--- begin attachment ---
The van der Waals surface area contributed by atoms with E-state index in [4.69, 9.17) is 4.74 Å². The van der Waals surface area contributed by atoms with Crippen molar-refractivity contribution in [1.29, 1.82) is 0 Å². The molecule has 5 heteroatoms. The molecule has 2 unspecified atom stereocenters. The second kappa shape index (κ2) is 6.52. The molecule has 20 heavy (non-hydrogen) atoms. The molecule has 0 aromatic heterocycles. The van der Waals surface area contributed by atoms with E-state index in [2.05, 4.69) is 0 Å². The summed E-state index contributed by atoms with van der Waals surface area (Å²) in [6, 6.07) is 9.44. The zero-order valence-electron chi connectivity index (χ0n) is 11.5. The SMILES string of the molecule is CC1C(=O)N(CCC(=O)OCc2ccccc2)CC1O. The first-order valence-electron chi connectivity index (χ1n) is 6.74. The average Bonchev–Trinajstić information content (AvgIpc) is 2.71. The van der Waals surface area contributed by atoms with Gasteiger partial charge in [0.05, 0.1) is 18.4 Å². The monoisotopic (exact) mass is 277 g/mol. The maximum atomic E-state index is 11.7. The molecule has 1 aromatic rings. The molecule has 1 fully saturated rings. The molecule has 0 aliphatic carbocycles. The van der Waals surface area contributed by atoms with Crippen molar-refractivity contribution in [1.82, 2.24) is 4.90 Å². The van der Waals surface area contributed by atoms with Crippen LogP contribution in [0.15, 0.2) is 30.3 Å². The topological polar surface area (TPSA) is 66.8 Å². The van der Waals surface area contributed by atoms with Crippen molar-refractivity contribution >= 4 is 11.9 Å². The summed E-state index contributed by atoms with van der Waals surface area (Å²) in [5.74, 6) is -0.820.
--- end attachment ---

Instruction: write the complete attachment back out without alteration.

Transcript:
The van der Waals surface area contributed by atoms with E-state index in [4.69, 9.17) is 4.74 Å². The van der Waals surface area contributed by atoms with Crippen molar-refractivity contribution in [1.29, 1.82) is 0 Å². The molecule has 5 heteroatoms. The molecule has 2 unspecified atom stereocenters. The second kappa shape index (κ2) is 6.52. The molecule has 20 heavy (non-hydrogen) atoms. The molecule has 0 aromatic heterocycles. The van der Waals surface area contributed by atoms with E-state index in [2.05, 4.69) is 0 Å². The summed E-state index contributed by atoms with van der Waals surface area (Å²) in [6, 6.07) is 9.44. The zero-order valence-electron chi connectivity index (χ0n) is 11.5. The SMILES string of the molecule is CC1C(=O)N(CCC(=O)OCc2ccccc2)CC1O. The first-order valence-electron chi connectivity index (χ1n) is 6.74. The average Bonchev–Trinajstić information content (AvgIpc) is 2.71. The van der Waals surface area contributed by atoms with Gasteiger partial charge in [0.05, 0.1) is 18.4 Å². The monoisotopic (exact) mass is 277 g/mol. The maximum atomic E-state index is 11.7. The molecule has 1 aromatic rings. The molecule has 1 fully saturated rings. The molecule has 0 aliphatic carbocycles. The van der Waals surface area contributed by atoms with Crippen molar-refractivity contribution in [1.82, 2.24) is 4.90 Å². The van der Waals surface area contributed by atoms with Crippen LogP contribution in [0.15, 0.2) is 30.3 Å². The topological polar surface area (TPSA) is 66.8 Å². The van der Waals surface area contributed by atoms with Crippen molar-refractivity contribution >= 4 is 11.9 Å². The summed E-state index contributed by atoms with van der Waals surface area (Å²) in [5.74, 6) is -0.820.